To support the BM@N experiment, the BmnRoot [3] software is developed for event simulation, reconstruction of experimental or simulated data and following physical analysis of particle collisions with a fixed target. The developed database integrates with the BmnRoot framework to use the database in offline raw data processing, reconstruction and physical analysis tasks. Also, it can be noted that BmnRoot converts BM@N .geo and .root subdetector geometry files to a single ROOT geometry file used to visualize BM@N events on the screen and stored in the developed database.

To process the experiment data via the BmnRoot environment, a C++ database interface was implemented as a set of C++ class wrappers for all database tables (figure 2) with many specific functions. It allows for the access to the data of the Unified Database without any SQL statements. The developed classes correspond to the database tables and manage information on the experiment runs, detector geometries, detectors, their parameters and parameters’ values, and generated simulation files. Among functions for creating and changing the objects and their attributes, Search function should be noted which was developed to select runs and detector parameters for analysis.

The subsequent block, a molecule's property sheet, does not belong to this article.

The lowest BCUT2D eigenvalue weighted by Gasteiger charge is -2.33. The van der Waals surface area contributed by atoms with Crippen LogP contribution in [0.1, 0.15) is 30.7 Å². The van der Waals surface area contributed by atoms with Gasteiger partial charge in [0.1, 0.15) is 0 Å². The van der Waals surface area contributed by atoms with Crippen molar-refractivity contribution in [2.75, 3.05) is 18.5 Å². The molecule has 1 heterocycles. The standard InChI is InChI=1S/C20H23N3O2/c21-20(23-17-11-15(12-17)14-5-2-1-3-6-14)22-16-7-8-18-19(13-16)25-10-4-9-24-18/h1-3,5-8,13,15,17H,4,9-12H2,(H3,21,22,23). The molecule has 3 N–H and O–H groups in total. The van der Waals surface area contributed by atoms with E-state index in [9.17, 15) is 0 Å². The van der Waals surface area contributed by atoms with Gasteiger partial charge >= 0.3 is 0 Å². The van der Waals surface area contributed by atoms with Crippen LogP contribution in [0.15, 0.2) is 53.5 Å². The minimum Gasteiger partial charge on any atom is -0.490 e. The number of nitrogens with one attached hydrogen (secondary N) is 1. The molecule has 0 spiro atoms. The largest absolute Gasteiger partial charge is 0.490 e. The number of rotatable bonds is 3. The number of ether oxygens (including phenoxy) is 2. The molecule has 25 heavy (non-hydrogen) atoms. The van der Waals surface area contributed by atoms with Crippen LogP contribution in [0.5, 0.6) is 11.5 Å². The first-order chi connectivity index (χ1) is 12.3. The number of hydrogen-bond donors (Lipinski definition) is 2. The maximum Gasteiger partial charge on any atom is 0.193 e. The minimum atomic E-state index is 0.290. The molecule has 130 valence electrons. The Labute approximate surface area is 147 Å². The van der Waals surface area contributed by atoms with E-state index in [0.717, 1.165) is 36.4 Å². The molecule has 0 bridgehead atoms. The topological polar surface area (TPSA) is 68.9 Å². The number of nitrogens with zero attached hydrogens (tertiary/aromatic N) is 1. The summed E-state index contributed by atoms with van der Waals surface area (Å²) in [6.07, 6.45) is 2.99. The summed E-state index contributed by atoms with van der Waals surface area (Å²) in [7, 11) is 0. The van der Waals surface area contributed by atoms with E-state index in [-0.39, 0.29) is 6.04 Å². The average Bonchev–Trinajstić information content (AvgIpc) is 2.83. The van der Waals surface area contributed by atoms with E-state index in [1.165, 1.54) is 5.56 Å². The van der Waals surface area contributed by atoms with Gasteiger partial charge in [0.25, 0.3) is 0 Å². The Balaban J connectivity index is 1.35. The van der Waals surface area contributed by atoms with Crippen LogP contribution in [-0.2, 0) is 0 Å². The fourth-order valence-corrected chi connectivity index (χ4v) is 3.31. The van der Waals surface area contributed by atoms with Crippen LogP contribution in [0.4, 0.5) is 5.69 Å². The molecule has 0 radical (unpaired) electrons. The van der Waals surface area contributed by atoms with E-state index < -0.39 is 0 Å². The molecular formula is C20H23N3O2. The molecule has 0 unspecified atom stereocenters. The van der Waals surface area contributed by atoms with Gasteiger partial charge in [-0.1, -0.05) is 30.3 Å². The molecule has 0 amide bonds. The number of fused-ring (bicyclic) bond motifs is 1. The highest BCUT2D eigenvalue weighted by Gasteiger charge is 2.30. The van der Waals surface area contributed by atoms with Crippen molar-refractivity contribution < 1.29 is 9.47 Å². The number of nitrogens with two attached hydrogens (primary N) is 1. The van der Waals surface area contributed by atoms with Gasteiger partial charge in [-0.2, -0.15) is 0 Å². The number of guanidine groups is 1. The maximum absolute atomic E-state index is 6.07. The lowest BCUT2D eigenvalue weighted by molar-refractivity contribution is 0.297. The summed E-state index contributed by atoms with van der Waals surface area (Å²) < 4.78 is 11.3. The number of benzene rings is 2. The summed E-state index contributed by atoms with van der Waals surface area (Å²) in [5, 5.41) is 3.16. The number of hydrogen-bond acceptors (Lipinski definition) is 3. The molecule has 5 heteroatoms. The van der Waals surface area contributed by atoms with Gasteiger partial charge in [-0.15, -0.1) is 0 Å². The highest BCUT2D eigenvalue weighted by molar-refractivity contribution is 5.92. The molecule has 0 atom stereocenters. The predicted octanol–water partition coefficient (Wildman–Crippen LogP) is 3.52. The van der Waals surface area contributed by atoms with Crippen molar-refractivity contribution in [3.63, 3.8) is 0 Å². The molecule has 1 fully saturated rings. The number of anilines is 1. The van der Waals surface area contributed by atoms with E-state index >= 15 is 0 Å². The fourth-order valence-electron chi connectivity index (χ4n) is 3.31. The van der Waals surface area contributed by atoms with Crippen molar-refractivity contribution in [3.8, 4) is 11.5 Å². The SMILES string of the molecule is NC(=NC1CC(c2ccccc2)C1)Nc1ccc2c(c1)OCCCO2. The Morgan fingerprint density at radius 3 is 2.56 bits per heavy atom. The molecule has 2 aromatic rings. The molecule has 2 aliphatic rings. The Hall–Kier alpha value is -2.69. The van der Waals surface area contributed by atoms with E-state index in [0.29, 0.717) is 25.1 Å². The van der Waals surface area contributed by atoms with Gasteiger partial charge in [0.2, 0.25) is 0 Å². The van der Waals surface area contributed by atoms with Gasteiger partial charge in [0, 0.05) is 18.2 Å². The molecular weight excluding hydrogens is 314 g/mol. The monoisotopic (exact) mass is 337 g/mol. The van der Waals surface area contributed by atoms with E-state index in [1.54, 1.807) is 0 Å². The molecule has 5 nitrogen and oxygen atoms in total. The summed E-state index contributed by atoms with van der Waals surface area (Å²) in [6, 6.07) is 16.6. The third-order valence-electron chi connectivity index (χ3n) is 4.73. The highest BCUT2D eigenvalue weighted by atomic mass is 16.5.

Some additional classes of the C++ database interface were developed. UniDbConnection serves to open and close database connections, UniDbGenerateClasses – to generate automatically skeletons of the class wrappers for all tables of the database, UniDbParser – to parse existing data of the experiment from HTML, Excel and text files and to write them to the Unified Database. Also, the interface includes ROOT macros to execute tasks presented by the above classes, numerous examples to work with the BM@N database and documentation. UniDbTangoData interface is used to get hardware data from the Tango control system. Figure 3 presents an example of using the interface to get BM@N magnet field values for selected runs.